This approach can help the Navy efficiently maintain interoperability with long-standing allies while expanding it with newer partners. The CNO’s charge to prioritize such initiatives underlines the importance of strong partnerships built on shared thinking and procedures. Seventy years ago, three wartime allies faced a rising threat at sea, and mentally prepared to defeat it. Today’s U.S. Navy and its partners and allies can do the same.

Endnotes:

[1] Ian Ballantyne, Warships of the Royal Navy: Warspite (Annapolis, MD: Naval Institute Press, 2001), 138–40; Captain J.H. Breaks, RN, British Advisory Repair Mission, “Report, Engineering, 1941 to 1945” July 1946, 218, ADM 199/1236, National Archives of the UK [hereafter NAUK]. At the time, Britain and the United States both used feet and inches but the threads on British and American screws had difference depths and distances between each thread.

[2] For background see Jeffrey Barlow, From Hot War to Cold: The U.S. Navy and National Security Affairs, 1945-1955 (Stanford, CA: Stanford University Press, 2009); Michael Palmer, Origins of the Maritime Strategy: The Development of American Naval Strategy, 1945-1955 (Annapolis, MD: Naval Institute Press, 1990).

[4] Chief of Naval Operations Admiral John Richardson, “A Design for Maintaining Maritime Supremacy,” January 2016, 8, http://www.navy.mil/cno/docs/cno_stg.pdf.

[5] Michael Simpson, ed., The Somerville Papers (Aldershot, UK: Navy Records Society, 1995), 649, 651.

[6] Nigel Hamilton, Monty: Final Years of the Field-Marshal, 1944–1976(New York: McGraw-Hill, 1986), 654–59.

[7] Commander Anthony H.G. Storrs, RCN, Deputy Director of Naval Plans to Director of Naval Plans and Intelligence, “Tripartite Discussions on Standardization and Strategic Problems – Washington, November 1946,” December 7, 1946, File 1272-35, “Tripartite Discussions on Standardization and Strategic Problems – Washington, D.C. November 1946,” Volume 8087, RG24-D-1-c, Library and Archives Canada [hereafter LAC].

[8] “Appendix B,” enclosure to ibid., 5.

[9] Director of Plans (Q) to Director of Tactical and Staff Duties Division, “Standardization RN/USN,” June 3, 1948, Appendix C to Director of Tactical and Staff Duties Division to Assistant Chief of Naval Staff, “Standardization RN/USN, T.S.D. 4581/48,” July 14, 1948, 1, ADM 1/22428, NAUK.

[10] Russell Mason, “The Evolution of Airborne Antisubmarine Warfare” March 9, 1970, 24, Author’s personal collection.

[11] Ibid., 10.

[12] “Report of Underwater Sonar,” Enclosure E to Chief of Naval Operations, “Serial 0062P31, Report of Visit of Undersea Warfare Weapons Group to British Isles during August-September 1947,” October 31, 1947, 78, Folder A16-3(1) (6-12/47) (3 of 4), 1947 Secret; Box 168; Entry P 111, CINCLANT Secret and Top Secret Correspondence, 1941-1949; Records of Naval Operating Forces, Record Group 313 [hereafter RG 313], National Archives at College Park, College Park, MD [hereafter NACP].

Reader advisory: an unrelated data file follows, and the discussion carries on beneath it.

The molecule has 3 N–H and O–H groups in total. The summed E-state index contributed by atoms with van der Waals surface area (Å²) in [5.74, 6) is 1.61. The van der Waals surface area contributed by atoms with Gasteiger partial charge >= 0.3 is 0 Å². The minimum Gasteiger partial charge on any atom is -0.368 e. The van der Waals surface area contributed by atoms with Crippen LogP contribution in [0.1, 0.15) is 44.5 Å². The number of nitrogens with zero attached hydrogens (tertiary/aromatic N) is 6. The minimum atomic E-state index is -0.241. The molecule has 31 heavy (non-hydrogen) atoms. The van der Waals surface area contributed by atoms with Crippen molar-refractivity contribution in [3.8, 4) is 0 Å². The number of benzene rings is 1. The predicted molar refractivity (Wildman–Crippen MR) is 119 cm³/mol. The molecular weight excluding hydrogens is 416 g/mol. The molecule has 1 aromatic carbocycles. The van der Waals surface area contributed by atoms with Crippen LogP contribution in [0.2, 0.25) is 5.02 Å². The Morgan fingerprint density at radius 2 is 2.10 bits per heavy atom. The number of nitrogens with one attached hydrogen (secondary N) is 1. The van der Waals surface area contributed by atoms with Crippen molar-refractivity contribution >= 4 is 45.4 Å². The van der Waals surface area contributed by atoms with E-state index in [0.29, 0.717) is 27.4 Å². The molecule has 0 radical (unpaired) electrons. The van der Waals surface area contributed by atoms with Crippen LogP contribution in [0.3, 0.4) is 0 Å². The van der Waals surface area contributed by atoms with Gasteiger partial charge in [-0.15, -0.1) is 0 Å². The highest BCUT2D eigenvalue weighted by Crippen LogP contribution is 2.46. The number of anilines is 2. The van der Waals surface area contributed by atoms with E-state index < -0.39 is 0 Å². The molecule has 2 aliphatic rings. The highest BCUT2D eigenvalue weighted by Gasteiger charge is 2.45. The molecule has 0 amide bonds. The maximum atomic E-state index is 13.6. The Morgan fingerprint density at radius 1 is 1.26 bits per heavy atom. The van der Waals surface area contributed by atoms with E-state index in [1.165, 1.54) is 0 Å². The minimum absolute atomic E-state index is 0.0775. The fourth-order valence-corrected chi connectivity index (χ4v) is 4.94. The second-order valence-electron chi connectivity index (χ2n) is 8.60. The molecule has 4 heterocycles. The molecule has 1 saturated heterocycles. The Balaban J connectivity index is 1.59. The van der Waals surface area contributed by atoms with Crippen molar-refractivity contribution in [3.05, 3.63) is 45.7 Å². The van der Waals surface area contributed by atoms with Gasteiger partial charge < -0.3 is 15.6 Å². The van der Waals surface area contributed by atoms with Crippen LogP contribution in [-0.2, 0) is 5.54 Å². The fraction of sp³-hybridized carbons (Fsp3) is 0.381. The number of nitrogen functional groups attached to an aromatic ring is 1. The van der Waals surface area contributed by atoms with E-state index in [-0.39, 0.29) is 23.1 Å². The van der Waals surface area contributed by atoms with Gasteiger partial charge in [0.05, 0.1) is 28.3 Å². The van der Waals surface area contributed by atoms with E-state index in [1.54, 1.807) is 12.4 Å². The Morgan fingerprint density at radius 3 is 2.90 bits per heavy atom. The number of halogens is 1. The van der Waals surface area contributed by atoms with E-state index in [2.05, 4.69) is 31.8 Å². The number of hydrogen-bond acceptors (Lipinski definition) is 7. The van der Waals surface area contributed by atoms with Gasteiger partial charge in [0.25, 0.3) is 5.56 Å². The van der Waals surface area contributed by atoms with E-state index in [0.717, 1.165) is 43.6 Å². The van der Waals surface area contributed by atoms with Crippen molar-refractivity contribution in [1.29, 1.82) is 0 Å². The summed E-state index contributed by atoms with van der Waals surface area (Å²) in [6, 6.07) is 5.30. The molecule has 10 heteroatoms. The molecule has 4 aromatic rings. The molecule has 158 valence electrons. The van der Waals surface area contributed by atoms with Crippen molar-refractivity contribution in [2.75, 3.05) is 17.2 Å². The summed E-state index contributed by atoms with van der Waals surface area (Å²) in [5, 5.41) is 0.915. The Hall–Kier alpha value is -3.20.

[13] Commander James M. Robb, RN and Wing Commander Anthony Gadd, RAF, ASR, “Sonobuoy Development Program, Sub-SAWC I/5/49” April 9, 1949, File 1270-78 Pt. 2, “Committees and Conferences - RN and RAF Sea/Air Warfare Committee and Sub-Committee, 1946-1951,” Volume 8071, RG24-D-1-c, LAC.

[14] “Joint Sea/Air Warfare Committee, Minutes of the Seventh Meeting of the Tactical and Training Subcommittee,” Enclosure B to ALUSNA London, “300-S-48, Great Britain - Navy ASW Doctrine,” November 1, 1948, 1, Folder A16-3(1) ASW-Jacket #3 (10-12/48) (2 of 3), 1948 Secret; Box 191; Entry P 111, CINCLANT Secret and Top Secret Correspondence, 1941-1949; RG 313, NACP.

[15] Air Commodore Geoffrey W. Tuttle, RAF, Director of Operational Requirements, “Report on Sonobuoys - British/American Standardization, Sub SAWC II/54/48,” August 4, 1948, File 1270-78 Pt. 1, “Committees and Conferences - RN and RAF Sea/Air Warfare Committee and Sub-Committee, 1946-1951,” Volume 8071, RG24-D-1-c, LAC.

[16] Ibid.

[17] Rear Admiral Edmund Nicholas Poland, RN (ret), interview by Nigel de Lee, April 8, 1991, Reel 17, Sound Archive, Catalogue 11951, Imperial War Museum, London, United Kingdom.

[18] Directors, Joint A/S School, Londonderry, “53/2, Progress Report - Summer Term, 1951” August 31, 1951, 11, AIR 20/6833, NAUK.

[19] Norman Friedman, Naval Anti-Aircraft Guns and Gunnery (Annapolis, MD: Naval Institute Press, 2013), 10.

[20] Joint Secretaries, “Minutes of the Eighteenth Meeting of the Technical Investigation Subcommittee” October 17, 1950, 1, File 1270-78 Pt. 3, “Committees and Conferences - RN and RAF Sea/Air Warfare Committee and Sub-Committee, 1946-1951,” Volume 8071, RG24-D-1-c, LAC.

[21] Air Commodore Geoffrey W. Tuttle, RAF, Director of Operational Requirements, “Report on Sonobuoys - British/American Standardization, Sub SAWC II/54/48.”

[22] Commander James M. Robb, RN and Wing Commander Anthony Gadd, RAF, ASR, “Sonobuoy Development Program, Sub-SAWC I/5/49,” 1; Joint Secretaries, “Minutes of the Eighteenth Meeting of the Technical Investigation Subcommittee,” 3.

[23]“Air,” Appendix 4 to Commodore Horatio N. Lay, RCN, Naval Member, Canadian Joint Staff (Washington) to Naval Secretary, “NMWS 1926-193/139, CANAVUS Report of Proceedings for December 1950,” January 9, 1951, 1, Folder HMCS Niagara (Base) 8000, File 3, HMCS Niagara (Base) Reports of Proceedings, 1950, Box 145, 81-520-8000, Directorate of History and Heritage, Ottawa [hereafter DHH].